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United States v. Sixty-Seven Packages of Dry Goods/Dissent Campbell

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Opinion of the Court
Dissenting Opinion

United States Supreme Court

58 U.S. 85

United States  v.  Sixty-Seven Packages of Dry Goods

Mr. Justice CAMPBELL dissented.

This court, in a series of cases arising upon a succession of frauds perpetrated by a combination of persons in England and this country, determined, that the 66th section of the act of 1799, and the 4th section of the act of 1830, as modified by the 14th section of the act of 1832, were not repugnant, but formed a harmonious system for the prevention of frauds upon the revenue. 16 Pet. 342; 3 How. 211; 4 Ib. 242, 251.

The system formed was: 1. By the act of 1799, if an invoice contains goods that are undervalued with design to evade duties, the goods so undervalued are forfeited. 2. By the acts of 1830 and 1832, if a package or invoice is made up with intent to defraud the United States, the package or invoice thus made up is forfeited.

The court in its opinions declared that the latter statutes apply only to the cases in which the fraudulent acts of the importer were discovered by the officers of the customs, in the opening and examination of the goods, in their transit through the custom-house; while the act of 1799 applies to the case of completed entries under false invoices, no matter when or where the detection took place, the suits were all for forfeitures where the goods had passed through the custom-house, with a regular entry and payment of duties, but upon false invoices, that is, importing on undervaluation.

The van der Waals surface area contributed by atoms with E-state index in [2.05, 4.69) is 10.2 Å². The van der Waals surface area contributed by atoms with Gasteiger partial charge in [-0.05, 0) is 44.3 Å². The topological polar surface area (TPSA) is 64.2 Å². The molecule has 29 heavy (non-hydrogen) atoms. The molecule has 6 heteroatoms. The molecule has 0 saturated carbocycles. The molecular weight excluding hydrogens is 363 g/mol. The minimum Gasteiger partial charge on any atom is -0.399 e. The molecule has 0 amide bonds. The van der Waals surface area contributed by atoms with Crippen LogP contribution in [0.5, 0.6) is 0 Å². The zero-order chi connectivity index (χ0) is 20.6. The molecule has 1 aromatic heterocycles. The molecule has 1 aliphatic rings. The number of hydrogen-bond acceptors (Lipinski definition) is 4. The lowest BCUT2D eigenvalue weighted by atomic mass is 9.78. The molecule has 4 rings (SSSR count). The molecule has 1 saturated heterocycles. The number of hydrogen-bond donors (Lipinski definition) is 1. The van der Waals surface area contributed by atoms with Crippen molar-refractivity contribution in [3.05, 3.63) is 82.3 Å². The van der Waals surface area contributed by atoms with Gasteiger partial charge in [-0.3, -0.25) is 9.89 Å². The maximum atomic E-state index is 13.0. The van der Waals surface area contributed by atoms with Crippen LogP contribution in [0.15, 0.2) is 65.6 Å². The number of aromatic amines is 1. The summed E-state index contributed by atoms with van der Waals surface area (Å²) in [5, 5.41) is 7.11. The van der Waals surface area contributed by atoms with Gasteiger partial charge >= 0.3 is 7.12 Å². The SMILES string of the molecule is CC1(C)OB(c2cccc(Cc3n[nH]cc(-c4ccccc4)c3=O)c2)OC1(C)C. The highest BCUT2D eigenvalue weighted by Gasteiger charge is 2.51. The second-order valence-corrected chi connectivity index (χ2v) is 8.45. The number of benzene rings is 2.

In these entries, 'a true and original invoice' was demanded by the collector, under the acts of congress then in force, and simulated and fraudulent invoices were punished, and upon which the assessment of duties was made. A true and original invoice, showing the first cost of the imports, formed the legal basis for the estimate of the duties under these acts, and the production of this was the end which these enactments were designed to secure.

The tariff act of 1842 (5 Stat. at Large, 548,) was adopted after these decisions.

Its title signifies that its purpose, among other things, 'was to change and modify existing laws imposing duties on imports,' and all conflicting acts and parts of acts were expressly repealed. The frauds referred to in the cases cited, were accomplished by false representations of the cost of the import, in the invoice, and the danger of a forfeiture for an undervaluation did not prevent them.

The act of 1842 abolishes the 'cost price at the place of exportation,' as the basis of the estimate of duties, but employs the 'market value,' or 'wholesale price,' and provides appraisers, who were to ascertain these without regard 'to any invoice whatever.' To perform this office they were armed with inquisitorial powers, might call for merchants' books, letters, invoices, and papers, and examine, as witnesses, the parties in interest. False swearing was punished with the forfeiture of the import, and as a perjury.

Here, then, is the substitute for the invoice in the old system, in the ascertainment of the basis of the estimate, and these were the sanctions employed to secure its integrity.